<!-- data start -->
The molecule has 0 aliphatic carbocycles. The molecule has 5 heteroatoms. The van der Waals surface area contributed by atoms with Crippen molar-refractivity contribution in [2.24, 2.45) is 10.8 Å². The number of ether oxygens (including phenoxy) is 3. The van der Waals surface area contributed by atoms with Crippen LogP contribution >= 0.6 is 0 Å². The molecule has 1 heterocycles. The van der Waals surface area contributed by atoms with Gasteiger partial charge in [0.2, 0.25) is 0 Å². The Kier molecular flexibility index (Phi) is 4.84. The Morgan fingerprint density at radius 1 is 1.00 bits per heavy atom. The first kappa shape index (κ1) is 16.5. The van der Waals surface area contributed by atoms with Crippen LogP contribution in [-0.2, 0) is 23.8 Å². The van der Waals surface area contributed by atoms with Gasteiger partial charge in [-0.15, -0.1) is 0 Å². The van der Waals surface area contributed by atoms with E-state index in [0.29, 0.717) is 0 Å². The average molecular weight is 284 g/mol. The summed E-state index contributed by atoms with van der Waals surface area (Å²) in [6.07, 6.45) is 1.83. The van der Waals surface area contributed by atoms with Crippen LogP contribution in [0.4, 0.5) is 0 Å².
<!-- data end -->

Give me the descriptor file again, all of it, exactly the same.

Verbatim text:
The molecule has 0 aliphatic carbocycles. The molecule has 5 heteroatoms. The van der Waals surface area contributed by atoms with Crippen molar-refractivity contribution in [2.24, 2.45) is 10.8 Å². The number of ether oxygens (including phenoxy) is 3. The van der Waals surface area contributed by atoms with Crippen LogP contribution >= 0.6 is 0 Å². The molecule has 1 heterocycles. The van der Waals surface area contributed by atoms with Gasteiger partial charge in [0.2, 0.25) is 0 Å². The Kier molecular flexibility index (Phi) is 4.84. The Morgan fingerprint density at radius 1 is 1.00 bits per heavy atom. The first kappa shape index (κ1) is 16.5. The van der Waals surface area contributed by atoms with Crippen LogP contribution in [-0.2, 0) is 23.8 Å². The van der Waals surface area contributed by atoms with Gasteiger partial charge in [-0.15, -0.1) is 0 Å². The van der Waals surface area contributed by atoms with E-state index in [0.29, 0.717) is 0 Å². The average molecular weight is 284 g/mol. The summed E-state index contributed by atoms with van der Waals surface area (Å²) in [6.07, 6.45) is 1.83. The van der Waals surface area contributed by atoms with Crippen LogP contribution in [0.4, 0.5) is 0 Å².